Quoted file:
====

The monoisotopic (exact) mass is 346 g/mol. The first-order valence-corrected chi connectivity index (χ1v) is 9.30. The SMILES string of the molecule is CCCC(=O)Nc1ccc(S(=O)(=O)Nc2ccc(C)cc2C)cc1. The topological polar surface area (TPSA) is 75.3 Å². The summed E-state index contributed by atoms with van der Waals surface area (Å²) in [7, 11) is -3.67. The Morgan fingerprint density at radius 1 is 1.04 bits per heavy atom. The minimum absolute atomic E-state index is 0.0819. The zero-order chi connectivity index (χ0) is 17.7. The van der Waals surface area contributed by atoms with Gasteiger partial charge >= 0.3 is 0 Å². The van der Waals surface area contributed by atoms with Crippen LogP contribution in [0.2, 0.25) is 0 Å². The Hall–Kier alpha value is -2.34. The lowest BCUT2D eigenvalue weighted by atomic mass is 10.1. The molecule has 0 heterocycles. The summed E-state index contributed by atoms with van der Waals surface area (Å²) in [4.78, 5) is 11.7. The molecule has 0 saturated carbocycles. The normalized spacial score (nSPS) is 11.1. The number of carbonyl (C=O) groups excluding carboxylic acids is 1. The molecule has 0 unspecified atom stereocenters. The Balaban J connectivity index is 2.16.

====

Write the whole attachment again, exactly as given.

The monoisotopic (exact) mass is 346 g/mol. The first-order valence-corrected chi connectivity index (χ1v) is 9.30. The SMILES string of the molecule is CCCC(=O)Nc1ccc(S(=O)(=O)Nc2ccc(C)cc2C)cc1. The topological polar surface area (TPSA) is 75.3 Å². The summed E-state index contributed by atoms with van der Waals surface area (Å²) in [7, 11) is -3.67. The Morgan fingerprint density at radius 1 is 1.04 bits per heavy atom. The minimum absolute atomic E-state index is 0.0819. The zero-order chi connectivity index (χ0) is 17.7. The van der Waals surface area contributed by atoms with Gasteiger partial charge >= 0.3 is 0 Å². The van der Waals surface area contributed by atoms with Crippen LogP contribution in [0.2, 0.25) is 0 Å². The Hall–Kier alpha value is -2.34. The lowest BCUT2D eigenvalue weighted by atomic mass is 10.1. The molecule has 0 heterocycles. The summed E-state index contributed by atoms with van der Waals surface area (Å²) in [4.78, 5) is 11.7. The molecule has 0 saturated carbocycles. The normalized spacial score (nSPS) is 11.1. The number of carbonyl (C=O) groups excluding carboxylic acids is 1. The molecule has 0 unspecified atom stereocenters. The Balaban J connectivity index is 2.16.